Now, I know you are all familiar with how-to, right? We all do those posts. Here's how to do this. Here are five tips on how to overcome such and such. So we all know how to do that, but I don't think enough of us understand or use the conviction and the hope. And the conviction part is going back to what I said about competitor research. It's about looking at what is the competition doing? Where are they missing the mark, and what are they saying that you agree with or you don't agree with? That's conviction. 

People want to know what you stand for and what you believe. Because people buy from people that they can resonate with. And if they don't know what your values are, if they don't know what you stand for, then you're just blending in with every other service provider, coach, consultant, whatever it is that you do. So that's why conviction is so important. And I think sometimes we feel afraid to get out there and say what we really mean. Now, we don't have to make this like a big political debate or anything like that, but we do need to be clear on what we believe and why we believe it.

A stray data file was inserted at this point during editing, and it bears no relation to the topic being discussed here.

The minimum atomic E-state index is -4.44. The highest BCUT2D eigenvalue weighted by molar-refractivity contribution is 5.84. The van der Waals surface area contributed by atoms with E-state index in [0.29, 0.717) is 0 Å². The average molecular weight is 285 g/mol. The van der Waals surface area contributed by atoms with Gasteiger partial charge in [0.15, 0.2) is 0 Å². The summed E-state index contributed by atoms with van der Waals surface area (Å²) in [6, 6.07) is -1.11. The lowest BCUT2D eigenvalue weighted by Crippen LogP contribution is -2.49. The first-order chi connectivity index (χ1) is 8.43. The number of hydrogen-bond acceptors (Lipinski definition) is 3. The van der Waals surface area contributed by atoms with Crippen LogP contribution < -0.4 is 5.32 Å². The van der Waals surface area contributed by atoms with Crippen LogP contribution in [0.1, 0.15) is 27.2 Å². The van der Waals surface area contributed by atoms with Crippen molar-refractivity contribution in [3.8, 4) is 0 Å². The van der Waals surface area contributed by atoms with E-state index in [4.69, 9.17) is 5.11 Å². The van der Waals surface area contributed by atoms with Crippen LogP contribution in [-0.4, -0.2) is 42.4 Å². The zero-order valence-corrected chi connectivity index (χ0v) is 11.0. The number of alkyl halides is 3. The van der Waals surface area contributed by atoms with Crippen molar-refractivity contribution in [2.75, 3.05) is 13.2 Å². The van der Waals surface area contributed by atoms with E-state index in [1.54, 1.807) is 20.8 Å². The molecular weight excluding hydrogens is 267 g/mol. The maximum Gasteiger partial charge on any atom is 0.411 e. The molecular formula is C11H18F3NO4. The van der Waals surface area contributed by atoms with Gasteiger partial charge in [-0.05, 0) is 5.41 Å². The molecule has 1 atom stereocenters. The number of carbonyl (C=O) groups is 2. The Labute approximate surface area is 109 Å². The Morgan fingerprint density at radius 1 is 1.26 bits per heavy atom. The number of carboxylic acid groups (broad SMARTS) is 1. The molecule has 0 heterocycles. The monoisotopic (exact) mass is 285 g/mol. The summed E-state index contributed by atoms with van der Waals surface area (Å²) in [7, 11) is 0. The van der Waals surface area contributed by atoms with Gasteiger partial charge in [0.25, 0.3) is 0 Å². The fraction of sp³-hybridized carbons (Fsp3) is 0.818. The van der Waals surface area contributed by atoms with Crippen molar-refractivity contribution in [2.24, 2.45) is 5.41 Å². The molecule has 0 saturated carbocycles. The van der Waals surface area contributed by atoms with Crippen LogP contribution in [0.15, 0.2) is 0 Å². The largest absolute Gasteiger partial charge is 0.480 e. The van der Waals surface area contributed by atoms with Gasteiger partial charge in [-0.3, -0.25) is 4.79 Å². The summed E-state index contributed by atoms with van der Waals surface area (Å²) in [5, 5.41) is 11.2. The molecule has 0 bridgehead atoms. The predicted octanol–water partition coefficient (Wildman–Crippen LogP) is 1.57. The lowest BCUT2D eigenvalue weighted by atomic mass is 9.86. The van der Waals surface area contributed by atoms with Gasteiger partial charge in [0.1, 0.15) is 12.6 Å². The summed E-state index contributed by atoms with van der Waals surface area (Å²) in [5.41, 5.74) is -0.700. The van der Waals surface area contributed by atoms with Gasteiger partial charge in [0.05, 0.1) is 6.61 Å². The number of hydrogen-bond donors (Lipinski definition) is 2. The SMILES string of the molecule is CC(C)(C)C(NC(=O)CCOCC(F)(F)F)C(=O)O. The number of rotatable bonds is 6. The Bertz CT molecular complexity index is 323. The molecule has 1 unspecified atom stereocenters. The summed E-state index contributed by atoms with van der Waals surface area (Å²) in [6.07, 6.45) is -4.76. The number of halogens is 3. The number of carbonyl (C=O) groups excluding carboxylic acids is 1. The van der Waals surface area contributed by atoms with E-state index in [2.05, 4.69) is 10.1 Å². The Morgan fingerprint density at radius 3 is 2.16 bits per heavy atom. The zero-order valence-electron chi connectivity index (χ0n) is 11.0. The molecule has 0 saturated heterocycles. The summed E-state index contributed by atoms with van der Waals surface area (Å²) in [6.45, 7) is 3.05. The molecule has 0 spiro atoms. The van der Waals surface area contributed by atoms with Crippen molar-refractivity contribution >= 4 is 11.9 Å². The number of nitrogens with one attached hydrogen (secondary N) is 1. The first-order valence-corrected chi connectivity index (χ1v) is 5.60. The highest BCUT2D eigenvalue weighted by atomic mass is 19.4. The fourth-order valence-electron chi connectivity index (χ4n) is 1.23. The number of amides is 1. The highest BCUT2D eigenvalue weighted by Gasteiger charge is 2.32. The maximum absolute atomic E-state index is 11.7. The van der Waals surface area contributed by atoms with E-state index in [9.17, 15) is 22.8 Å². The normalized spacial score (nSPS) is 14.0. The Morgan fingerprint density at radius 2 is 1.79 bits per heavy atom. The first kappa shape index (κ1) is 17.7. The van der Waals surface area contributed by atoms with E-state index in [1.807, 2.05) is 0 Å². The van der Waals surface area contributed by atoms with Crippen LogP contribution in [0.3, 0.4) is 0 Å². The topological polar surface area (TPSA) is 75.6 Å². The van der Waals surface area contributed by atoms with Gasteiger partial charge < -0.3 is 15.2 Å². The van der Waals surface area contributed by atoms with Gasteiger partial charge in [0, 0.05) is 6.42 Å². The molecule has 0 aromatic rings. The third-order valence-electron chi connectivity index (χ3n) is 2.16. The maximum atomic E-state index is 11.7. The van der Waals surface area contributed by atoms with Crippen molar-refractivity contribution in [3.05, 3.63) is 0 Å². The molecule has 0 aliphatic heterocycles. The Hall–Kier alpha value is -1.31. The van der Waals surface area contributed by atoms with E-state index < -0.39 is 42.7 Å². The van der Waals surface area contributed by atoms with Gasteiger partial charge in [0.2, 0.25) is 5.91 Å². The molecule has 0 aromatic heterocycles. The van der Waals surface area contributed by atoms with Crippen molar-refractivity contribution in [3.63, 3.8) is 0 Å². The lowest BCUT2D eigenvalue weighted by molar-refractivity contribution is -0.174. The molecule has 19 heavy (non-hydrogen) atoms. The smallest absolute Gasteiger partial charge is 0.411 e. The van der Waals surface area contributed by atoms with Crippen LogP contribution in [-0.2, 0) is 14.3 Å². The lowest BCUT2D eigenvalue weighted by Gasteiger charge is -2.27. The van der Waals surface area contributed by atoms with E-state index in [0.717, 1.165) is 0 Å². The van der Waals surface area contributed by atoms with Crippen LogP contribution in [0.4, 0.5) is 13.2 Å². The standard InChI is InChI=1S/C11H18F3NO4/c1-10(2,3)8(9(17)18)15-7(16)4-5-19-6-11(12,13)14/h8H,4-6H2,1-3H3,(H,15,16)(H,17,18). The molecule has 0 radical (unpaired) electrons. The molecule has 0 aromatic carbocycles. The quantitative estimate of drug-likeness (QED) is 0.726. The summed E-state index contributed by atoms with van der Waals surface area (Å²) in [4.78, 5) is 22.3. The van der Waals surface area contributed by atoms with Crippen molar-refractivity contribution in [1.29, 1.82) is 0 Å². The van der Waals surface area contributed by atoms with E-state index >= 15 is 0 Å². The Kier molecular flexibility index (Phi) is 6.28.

So the other one is hope. And hope is really important. During the workshop, we are talking about in order for these people to go from being a prospect to being a client, one of the key things that they need to have is what they need to believe about themselves. This is a very important part of this prospect journey. So we're all identifying what our prospects need to believe about themselves in order to know that this is the right solution for them. And this is where hope marketing comes in. 

Anyone who has a problem they need to solve or something they want that they haven't been able to get yet, they are having trouble believing it's going to happen, especially if they've tried this, that, and the other thing to solve the problem or to get what they want. And it hasn't worked so far, right? So their hope meter is a little on the low end, and we have to get that hope meter back up so we can use our content to show them, yes, it's not you that's the problem. The solutions you have were just not the right ones. But there is a solution that will work for you, and here's why. And then, we go into how it's going to work and why it's going to work. And this is where client testimonials really come into play. 

We have a ton of testimonials from our Marketing Methodology workshop, and although it's free, we use those testimonials to use as our hope content. Like, these women have gone through it. They were struggling with all of these things with their marketing. They went through the workshop and now look at the transformation—that is hope content. And we need to make sure that we are including that in the content that we're putting out.